The first big obstacle to observing these birds in their native element cruising the high seas is to get there, for most photographers this means pelagic birding trips, whale-watching trips or private charters. As varied as seabirds are, no advice fits all situations.

Most pelagic bird photography is handheld with fast moving subjects. Even when birds are stationary, the boat is moving, and the best (and safest) support on board is usually your own two legs. Rather than recommending any particular shooting gear I’d recommend whatever lightweight hand-held birds in flight kit that works best for you on land. Things happen on the boat so fast that operating your camera needs to be second nature. After a couple trips, being comfortable with a lighter rig is a good time to start experimenting with wielding larger lenses.

White-capped albatross in New Zealand © Abe Borker

A portrait of an inquisitive New Zealand White-Capped Albatross offshore Stewart Island, New Zealand. This bird is brightening its fleshy gape stripe, aggressively ready to lunge for some fish. These albatross quickly approach boats looking for handouts. This proclivity for boats has a tragic downside; an estimated 8,000 are killed in fishing bycatch each year. Canon 7D, 70-200 f2.8IS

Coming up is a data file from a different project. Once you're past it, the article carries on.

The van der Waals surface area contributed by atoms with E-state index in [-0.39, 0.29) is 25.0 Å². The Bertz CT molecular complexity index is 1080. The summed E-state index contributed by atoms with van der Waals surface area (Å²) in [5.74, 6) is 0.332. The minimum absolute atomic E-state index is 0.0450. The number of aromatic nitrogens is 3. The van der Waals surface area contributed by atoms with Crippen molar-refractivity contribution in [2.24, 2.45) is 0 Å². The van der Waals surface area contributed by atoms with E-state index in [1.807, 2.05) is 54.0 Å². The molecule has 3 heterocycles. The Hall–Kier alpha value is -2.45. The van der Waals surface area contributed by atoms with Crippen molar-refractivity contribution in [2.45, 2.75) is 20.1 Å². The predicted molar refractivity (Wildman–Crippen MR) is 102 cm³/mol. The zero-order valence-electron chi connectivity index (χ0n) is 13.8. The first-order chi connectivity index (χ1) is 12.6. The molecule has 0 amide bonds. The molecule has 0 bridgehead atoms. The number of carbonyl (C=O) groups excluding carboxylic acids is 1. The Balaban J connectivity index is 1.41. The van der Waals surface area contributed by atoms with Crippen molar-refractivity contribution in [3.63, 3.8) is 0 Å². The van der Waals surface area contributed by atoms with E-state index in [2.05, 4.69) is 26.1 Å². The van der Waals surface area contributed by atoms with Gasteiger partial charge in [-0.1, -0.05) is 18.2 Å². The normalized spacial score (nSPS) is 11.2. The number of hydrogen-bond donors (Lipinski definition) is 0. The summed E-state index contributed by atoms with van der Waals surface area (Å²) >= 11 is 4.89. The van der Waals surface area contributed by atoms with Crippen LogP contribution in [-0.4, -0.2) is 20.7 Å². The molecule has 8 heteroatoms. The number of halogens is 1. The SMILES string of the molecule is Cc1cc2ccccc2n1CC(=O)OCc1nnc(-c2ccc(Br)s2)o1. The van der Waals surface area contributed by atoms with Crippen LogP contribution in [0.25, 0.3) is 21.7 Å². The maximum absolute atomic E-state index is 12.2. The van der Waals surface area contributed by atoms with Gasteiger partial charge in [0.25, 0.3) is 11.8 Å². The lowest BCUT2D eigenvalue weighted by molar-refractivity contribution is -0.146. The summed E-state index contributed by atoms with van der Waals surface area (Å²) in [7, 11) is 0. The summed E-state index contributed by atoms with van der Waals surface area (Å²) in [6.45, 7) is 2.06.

Salt is deadly on camera gear, and depending on conditions you and your equipment could get covered in it. Preparation can only go so far, and I would shy from taking out anything on a boat you’re not comfortable replacing. One disposable, inexpensive method of protecting your camera is with copious amounts of saran or cling wrap. When not applied too thick, buttons are easily operable and the plastic provides at least salt spray protection. If you go this route, bring an extra roll for switching batteries and cards. The downside is of course a lack of flexibility for changing lenses, flashes, cards etc. At the very least, a handkerchief to wipe off salt spray or a larger protective sheet of fabric or plastic is a good idea.